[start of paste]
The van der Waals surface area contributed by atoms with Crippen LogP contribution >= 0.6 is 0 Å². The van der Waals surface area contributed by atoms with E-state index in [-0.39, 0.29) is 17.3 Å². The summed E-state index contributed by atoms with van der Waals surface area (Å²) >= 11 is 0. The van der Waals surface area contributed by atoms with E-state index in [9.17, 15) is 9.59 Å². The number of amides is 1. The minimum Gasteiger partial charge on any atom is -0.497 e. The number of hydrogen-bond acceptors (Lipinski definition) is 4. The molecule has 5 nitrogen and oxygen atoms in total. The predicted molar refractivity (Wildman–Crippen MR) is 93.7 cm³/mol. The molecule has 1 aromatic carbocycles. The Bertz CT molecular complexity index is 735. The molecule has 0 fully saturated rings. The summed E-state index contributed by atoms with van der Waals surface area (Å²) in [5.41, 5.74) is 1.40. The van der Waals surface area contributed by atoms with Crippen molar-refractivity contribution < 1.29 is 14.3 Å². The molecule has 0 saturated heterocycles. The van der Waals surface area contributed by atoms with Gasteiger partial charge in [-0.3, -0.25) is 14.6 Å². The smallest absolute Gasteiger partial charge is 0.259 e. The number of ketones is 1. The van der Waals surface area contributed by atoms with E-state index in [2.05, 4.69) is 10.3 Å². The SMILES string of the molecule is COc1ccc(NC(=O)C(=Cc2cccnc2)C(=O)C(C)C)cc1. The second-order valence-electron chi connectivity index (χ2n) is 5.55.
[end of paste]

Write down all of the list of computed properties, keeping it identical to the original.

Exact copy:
The van der Waals surface area contributed by atoms with Crippen LogP contribution >= 0.6 is 0 Å². The van der Waals surface area contributed by atoms with E-state index in [-0.39, 0.29) is 17.3 Å². The summed E-state index contributed by atoms with van der Waals surface area (Å²) >= 11 is 0. The van der Waals surface area contributed by atoms with E-state index in [9.17, 15) is 9.59 Å². The number of amides is 1. The minimum Gasteiger partial charge on any atom is -0.497 e. The number of hydrogen-bond acceptors (Lipinski definition) is 4. The molecule has 5 nitrogen and oxygen atoms in total. The predicted molar refractivity (Wildman–Crippen MR) is 93.7 cm³/mol. The molecule has 1 aromatic carbocycles. The Bertz CT molecular complexity index is 735. The molecule has 0 fully saturated rings. The summed E-state index contributed by atoms with van der Waals surface area (Å²) in [5.41, 5.74) is 1.40. The van der Waals surface area contributed by atoms with Crippen molar-refractivity contribution < 1.29 is 14.3 Å². The molecule has 0 saturated heterocycles. The van der Waals surface area contributed by atoms with Gasteiger partial charge in [-0.3, -0.25) is 14.6 Å². The smallest absolute Gasteiger partial charge is 0.259 e. The number of ketones is 1. The van der Waals surface area contributed by atoms with E-state index in [2.05, 4.69) is 10.3 Å². The SMILES string of the molecule is COc1ccc(NC(=O)C(=Cc2cccnc2)C(=O)C(C)C)cc1. The second-order valence-electron chi connectivity index (χ2n) is 5.55.